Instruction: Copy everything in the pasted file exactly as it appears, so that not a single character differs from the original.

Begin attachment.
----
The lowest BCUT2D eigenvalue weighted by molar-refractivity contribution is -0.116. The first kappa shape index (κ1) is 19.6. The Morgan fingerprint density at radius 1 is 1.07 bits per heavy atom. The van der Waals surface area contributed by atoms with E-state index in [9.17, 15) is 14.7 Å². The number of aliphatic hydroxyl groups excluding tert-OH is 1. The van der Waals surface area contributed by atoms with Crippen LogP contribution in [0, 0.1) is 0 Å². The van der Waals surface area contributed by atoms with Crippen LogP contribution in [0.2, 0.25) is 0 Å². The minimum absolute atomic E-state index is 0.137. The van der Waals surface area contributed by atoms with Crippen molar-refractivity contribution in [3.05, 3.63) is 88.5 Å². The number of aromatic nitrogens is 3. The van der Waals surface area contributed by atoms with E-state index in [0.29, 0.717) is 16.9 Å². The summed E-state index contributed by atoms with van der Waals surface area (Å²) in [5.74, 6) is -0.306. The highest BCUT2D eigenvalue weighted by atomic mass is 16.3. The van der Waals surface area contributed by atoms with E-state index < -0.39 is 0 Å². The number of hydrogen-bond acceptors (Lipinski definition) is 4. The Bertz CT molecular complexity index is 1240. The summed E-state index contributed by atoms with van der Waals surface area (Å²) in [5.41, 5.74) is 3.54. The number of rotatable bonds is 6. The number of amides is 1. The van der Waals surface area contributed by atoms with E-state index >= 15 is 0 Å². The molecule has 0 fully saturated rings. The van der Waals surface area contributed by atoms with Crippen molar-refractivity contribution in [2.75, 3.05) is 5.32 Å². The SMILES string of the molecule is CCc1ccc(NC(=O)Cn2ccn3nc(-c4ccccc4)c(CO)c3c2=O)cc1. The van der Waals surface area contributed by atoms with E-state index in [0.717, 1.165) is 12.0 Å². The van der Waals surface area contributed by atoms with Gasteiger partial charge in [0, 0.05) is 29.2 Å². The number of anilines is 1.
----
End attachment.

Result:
The lowest BCUT2D eigenvalue weighted by molar-refractivity contribution is -0.116. The first kappa shape index (κ1) is 19.6. The Morgan fingerprint density at radius 1 is 1.07 bits per heavy atom. The van der Waals surface area contributed by atoms with E-state index in [9.17, 15) is 14.7 Å². The number of aliphatic hydroxyl groups excluding tert-OH is 1. The van der Waals surface area contributed by atoms with Crippen LogP contribution in [0, 0.1) is 0 Å². The van der Waals surface area contributed by atoms with Crippen LogP contribution in [0.2, 0.25) is 0 Å². The minimum absolute atomic E-state index is 0.137. The van der Waals surface area contributed by atoms with Crippen molar-refractivity contribution in [3.05, 3.63) is 88.5 Å². The number of aromatic nitrogens is 3. The van der Waals surface area contributed by atoms with E-state index in [0.29, 0.717) is 16.9 Å². The summed E-state index contributed by atoms with van der Waals surface area (Å²) in [5.74, 6) is -0.306. The highest BCUT2D eigenvalue weighted by atomic mass is 16.3. The van der Waals surface area contributed by atoms with E-state index < -0.39 is 0 Å². The number of hydrogen-bond acceptors (Lipinski definition) is 4. The Bertz CT molecular complexity index is 1240. The summed E-state index contributed by atoms with van der Waals surface area (Å²) in [5.41, 5.74) is 3.54. The number of rotatable bonds is 6. The number of amides is 1. The van der Waals surface area contributed by atoms with E-state index >= 15 is 0 Å². The molecule has 0 fully saturated rings. The van der Waals surface area contributed by atoms with Crippen molar-refractivity contribution in [2.75, 3.05) is 5.32 Å². The SMILES string of the molecule is CCc1ccc(NC(=O)Cn2ccn3nc(-c4ccccc4)c(CO)c3c2=O)cc1. The van der Waals surface area contributed by atoms with E-state index in [0.717, 1.165) is 12.0 Å². The van der Waals surface area contributed by atoms with Gasteiger partial charge in [0, 0.05) is 29.2 Å². The number of anilines is 1.